This modern concept of reason is based, to put it briefly, on a synthesis between Platonism (Cartesianism) and empiricism, a synthesis confirmed by the success of technology.
On the one hand it presupposes the mathematical structure of matter, its intrinsic rationality, which makes it possible to understand how matter works and use it efficiently: this basic premise is, so to speak, the Platonic element in the modern understanding of nature.
This is a highly confused, and indeed incorrect statement. Modern science and the modern understanding of nature have nothing to do with Plato, indeed they are anti-Platonic. Modern science is rooted in a merger of Aristotelian philosophy and the philosophical materialism of the atomists such as Democritus and Epicurus, which the Christians opposed from the very first days, whose works they destroyed, and whose ideas that completely denounced.
On the other hand, there is nature's capacity to be exploited for our purposes, and here only the possibility of verification or falsification through experimentation can yield ultimate certainty. The weight between the two poles can, depending on the circumstances, shift from one side to the other. As strongly positivistic a thinker as J Monod has declared himself a convinced Platonist/Cartesian.
This gives rise to two principles which are crucial for the issue we have raised. First, only the kind of certainty resulting from the interplay of mathematical and empirical elements can be considered scientific. Anything that would claim to be science must be measured against this criterion. Hence the human sciences, such as history, psychology, sociology and philosophy, attempt to conform themselves to this canon of scientificity.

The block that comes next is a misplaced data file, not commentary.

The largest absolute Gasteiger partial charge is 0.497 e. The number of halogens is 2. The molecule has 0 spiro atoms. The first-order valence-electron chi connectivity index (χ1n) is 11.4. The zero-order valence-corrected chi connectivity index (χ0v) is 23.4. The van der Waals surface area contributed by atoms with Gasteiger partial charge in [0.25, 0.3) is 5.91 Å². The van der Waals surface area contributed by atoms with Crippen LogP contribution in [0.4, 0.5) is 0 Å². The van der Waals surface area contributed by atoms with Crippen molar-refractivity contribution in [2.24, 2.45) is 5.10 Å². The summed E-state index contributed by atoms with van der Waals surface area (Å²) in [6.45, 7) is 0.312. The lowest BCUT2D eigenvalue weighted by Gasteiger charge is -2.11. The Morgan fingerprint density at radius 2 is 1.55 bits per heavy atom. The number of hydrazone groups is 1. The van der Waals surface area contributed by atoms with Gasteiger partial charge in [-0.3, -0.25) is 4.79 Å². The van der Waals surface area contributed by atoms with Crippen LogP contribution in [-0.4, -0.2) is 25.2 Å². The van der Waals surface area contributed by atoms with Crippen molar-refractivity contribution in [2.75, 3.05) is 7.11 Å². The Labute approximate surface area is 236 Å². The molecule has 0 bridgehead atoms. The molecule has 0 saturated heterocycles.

A second point, which is important for our reflections, is that by its very nature this method excludes the question of God, making it appear an unscientific or pre-scientific question. Consequently, we are faced with a reduction of the radius of science and reason, one which needs to be questioned.
Actually, this is false. The early "scientists" and natural philosophers, such as Newton and Galileo did believe that God fell under the purview of objective verifiable experience. Indeed there was an extended effort during the 14th, 15th, 16th, and even 17th centuries to "prove" the existence and qualities of God through the use of mathematics and evidence. Indeed this effort still goes on to a lesser degree. What we have found, however, is that there is no evidence that supports the existence of the Christian god. So, scientists did not exclude "God" from their framework, the lack of evidence for the God that the looked to find resulted in the conclusion that God cannot be verified to exist.
Continued below due to length...
Posted by rationalrevolution.net
at 7:35 PM EDT
Updated: Wednesday, October 4, 2006 10:42 AM EDT